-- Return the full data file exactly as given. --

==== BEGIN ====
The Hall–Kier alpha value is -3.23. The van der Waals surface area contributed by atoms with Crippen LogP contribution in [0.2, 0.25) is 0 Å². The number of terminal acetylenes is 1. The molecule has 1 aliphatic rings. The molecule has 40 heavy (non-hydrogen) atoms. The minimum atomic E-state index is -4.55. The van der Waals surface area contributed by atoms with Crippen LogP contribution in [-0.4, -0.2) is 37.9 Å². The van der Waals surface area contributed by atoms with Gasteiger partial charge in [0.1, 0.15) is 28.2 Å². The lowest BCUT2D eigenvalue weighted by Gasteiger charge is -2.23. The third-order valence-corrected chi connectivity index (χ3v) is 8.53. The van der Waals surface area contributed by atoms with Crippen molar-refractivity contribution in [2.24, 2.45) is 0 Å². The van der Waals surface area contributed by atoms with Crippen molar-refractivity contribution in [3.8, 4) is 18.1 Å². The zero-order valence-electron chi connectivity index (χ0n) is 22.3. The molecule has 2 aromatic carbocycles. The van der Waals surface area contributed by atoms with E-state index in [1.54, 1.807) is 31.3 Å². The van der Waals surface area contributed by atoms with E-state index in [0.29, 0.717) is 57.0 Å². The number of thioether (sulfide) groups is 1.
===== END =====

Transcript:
The Hall–Kier alpha value is -3.23. The van der Waals surface area contributed by atoms with Crippen LogP contribution in [0.2, 0.25) is 0 Å². The number of terminal acetylenes is 1. The molecule has 1 aliphatic rings. The molecule has 40 heavy (non-hydrogen) atoms. The minimum atomic E-state index is -4.55. The van der Waals surface area contributed by atoms with Crippen LogP contribution in [-0.4, -0.2) is 37.9 Å². The van der Waals surface area contributed by atoms with Gasteiger partial charge in [0.1, 0.15) is 28.2 Å². The lowest BCUT2D eigenvalue weighted by Gasteiger charge is -2.23. The third-order valence-corrected chi connectivity index (χ3v) is 8.53. The van der Waals surface area contributed by atoms with Crippen molar-refractivity contribution in [2.24, 2.45) is 0 Å². The van der Waals surface area contributed by atoms with Crippen molar-refractivity contribution in [3.8, 4) is 18.1 Å². The zero-order valence-electron chi connectivity index (χ0n) is 22.3. The molecule has 2 aromatic carbocycles. The van der Waals surface area contributed by atoms with E-state index in [1.54, 1.807) is 31.3 Å². The van der Waals surface area contributed by atoms with E-state index in [0.29, 0.717) is 57.0 Å². The number of thioether (sulfide) groups is 1.